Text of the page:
Although it is well established that fasting blunts GH actions and reduces circulating IGF-1 concentrations in a variety of different mammalian species including man (Thissen et al., 1994
), the molecular underpinnings of this phenomenon have remained obscure. In this report, we show that the fasting-induced hormone, FGF21, elicits the same spectrum of effects as fasting on the GH signaling cascade, including elevated plasma GH concentrations and decreased circulating IGF-1 levels. Moreover, chronic exposure of mice to FGF21 strongly inhibits growth. Taken together, these findings suggest that FGF21 plays a central role in causing growth hormone resistance in response to nutrient deprivation. Since GH exerts powerful effects on carbohydrate and lipid metabolism (Clemmons, 2004
; Davidson, 1987
; LeRoith and Yakar, 2007
), these findings also raise the possibility that inhibition of the GH axis contributes to the diverse metabolic actions of FGF21.
FGF21 caused a marked reduction in hepatic concentrations of phosphorylated STAT5 and corresponding decreases in STAT5-regulated genes including IGF-1
. These changes along with the up-regulation of IGFBP-1
, which is repressed by GH through a STAT5B-dependent mechanism (Ono et al., 2007
; Seneviratne et al., 1990
), are likely to account for the changes that are seen in IGF-1 levels in FGF21-transgenic mice. Notably, the FGF21-transgenic mice closely resemble STAT5A/B-knockout mice in several key respects. First, FGF21-transgenic mice and STAT5A/B-knockout mice have very similar changes in hepatic gene expression including reduced IGF-1, ALS, MUP1, MUP3, SLCO1A1 and HSD3B5 mRNAs and increased SULT1E1 mRNA (Holloway et al., 2007
). Second, the ~50% decreases in serum IGF-1 concentrations and body weight in FGF21-transgenic mice are comparable to the changes reported for STAT5A/B-knockout mice (Teglund et al., 1998
). Finally, female FGF21-transgenic mice are infertile and have few or no corpora lutea as reported for the STAT5A/B-knockout mice (V.Y.L., D.J.M. and S.A.K, unpublished) (Teglund et al., 1998
). Taken together, the striking similarities between the FGF21-Tg and STAT5A/B-knockout mice strongly suggest that many of the effects of FGF21 are mediated through inhibition of STAT5.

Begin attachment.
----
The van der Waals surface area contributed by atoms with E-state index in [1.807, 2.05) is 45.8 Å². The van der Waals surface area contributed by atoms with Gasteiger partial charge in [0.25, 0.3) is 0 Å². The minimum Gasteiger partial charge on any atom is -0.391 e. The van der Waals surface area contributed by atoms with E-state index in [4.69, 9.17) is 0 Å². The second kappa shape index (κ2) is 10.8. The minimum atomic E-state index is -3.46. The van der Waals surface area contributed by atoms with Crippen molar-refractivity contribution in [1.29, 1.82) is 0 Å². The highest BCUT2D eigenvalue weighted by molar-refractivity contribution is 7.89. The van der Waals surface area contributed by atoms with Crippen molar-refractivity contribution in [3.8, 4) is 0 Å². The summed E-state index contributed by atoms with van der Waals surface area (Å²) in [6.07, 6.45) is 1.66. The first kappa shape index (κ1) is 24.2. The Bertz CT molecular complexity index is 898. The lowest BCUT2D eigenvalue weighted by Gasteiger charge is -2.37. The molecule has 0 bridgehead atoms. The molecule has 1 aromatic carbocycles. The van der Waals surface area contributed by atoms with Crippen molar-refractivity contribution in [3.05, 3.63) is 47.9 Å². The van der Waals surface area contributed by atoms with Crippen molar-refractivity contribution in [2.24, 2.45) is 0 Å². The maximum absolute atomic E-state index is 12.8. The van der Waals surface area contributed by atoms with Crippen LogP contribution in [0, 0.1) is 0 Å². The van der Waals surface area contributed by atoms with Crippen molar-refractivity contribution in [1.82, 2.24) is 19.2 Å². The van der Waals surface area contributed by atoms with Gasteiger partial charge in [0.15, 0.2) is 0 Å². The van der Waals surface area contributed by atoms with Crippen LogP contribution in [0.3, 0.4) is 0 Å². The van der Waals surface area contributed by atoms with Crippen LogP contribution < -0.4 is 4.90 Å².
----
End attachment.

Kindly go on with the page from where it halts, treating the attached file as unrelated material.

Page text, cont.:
How does FGF21 reduce phosphorylated STAT5 levels? We show that FGF21 inhibits the GH signaling pathway downstream of JAK2. FGF21 increased hepatic levels of SOCS2, which functions as a potent negative regulator of GH signaling in vivo (Leroith and Nissley, 2005
; Rico-Bautista et al., 2006
). SOCS2-knockout mice are significantly larger than wild type mice, and this increased growth requires both GH and STAT5B (Greenhalgh et al., 2002
; Greenhalgh et al., 2005
; Metcalf et al., 2000
). Since SOCS2 binds to the tyrosine-phosphorylated GHR, it might blunt GH signaling by competing with STAT5 for access to the GHR. The induction of SOCS2 by FGF21 is surprising in that SOCS2 is also induced by GH and STAT5B (Davey et al., 1999
; Woelfle and Rotwein, 2004
), presumably as part of a feedback loop that attenuates GH signaling. Our results suggest that there is an additional, STAT5-independent mechanism through which SOCS2 can be induced by FGF21. We note that we have been unable to recapitulate the effects of FGF21 on STAT5 activity or SOCS2 expression in primary cultures of mouse or rat hepatocytes treated with FGF21 for periods of 1 to 3 days. One explanation for these data is that FGF21 does not act directly on the liver but instead through an indirect mechanism. In this regard, FGF21 does not efficiently activate FGF receptor 4, the predominant FGF receptor in liver (Ogawa et al., 2007
; Suzuki et al., 2008
). An alternate explanation is that primary hepatocytes have lost their ability to respond to FGF21 during the culturing process.
While FGF21 causes many of the same effects as fasting on the GH axis, there were two notable differences. First, whereas fasting in rats caused resistance to GH-mediated phosphorylation of JAK2 (Beauloye et al., 2002
), hepatic levels of phosphorylated JAK2 were increased in FGF21-transgenic mice. Second, whereas SOCS3 mRNA is increased in livers of fasting rats (Beauloye et al., 2002
), we did not detect any changes in hepatic SOCS3 mRNA levels in FGF21-transgenic mice (data not shown). These differences may be a consequence of either species-specific differences or the contributions of other signaling pathways to the fasting response.
Transcription of the FGF21 gene is stimulated directly by PPARα (Badman et al., 2007
; Inagaki et al., 2007
; Lundasen et al., 2007
). As predicted, treatment of mice with a synthetic PPARα agonist elicited the same spectrum of effects as FGF21 on the GH/IGF-1 pathway, including reduced hepatic levels of phosphorylated STAT5, decreased IGF-1 and ALS mRNA levels, and increased SOCS2 concentrations. Cross-talk between PPARα and STAT5B has been previously described in cell-based assays, with GH-activated STAT5B inhibiting PPARα-regulated gene transcription, and conversely, ligand-activated PPARα inhibiting STAT5B-regulated transcription (Shipley and Waxman, 2004
). Thus, cross-talk between PPARα and STAT5 may occur at multiple levels. Notably, in clinical studies the PPARα agonist bezafibrate significantly lowers IGF-1 levels in patients (Ruotolo et al., 2000
). This finding together with data showing that FGF21 expression is induced by PPARα agonists in primary human hepatocytes (Inagaki et al., 2007
; Lundasen et al., 2007
) suggest that the PPARα/FGF21 pathway may be operative and affect IGF-1 signaling in humans.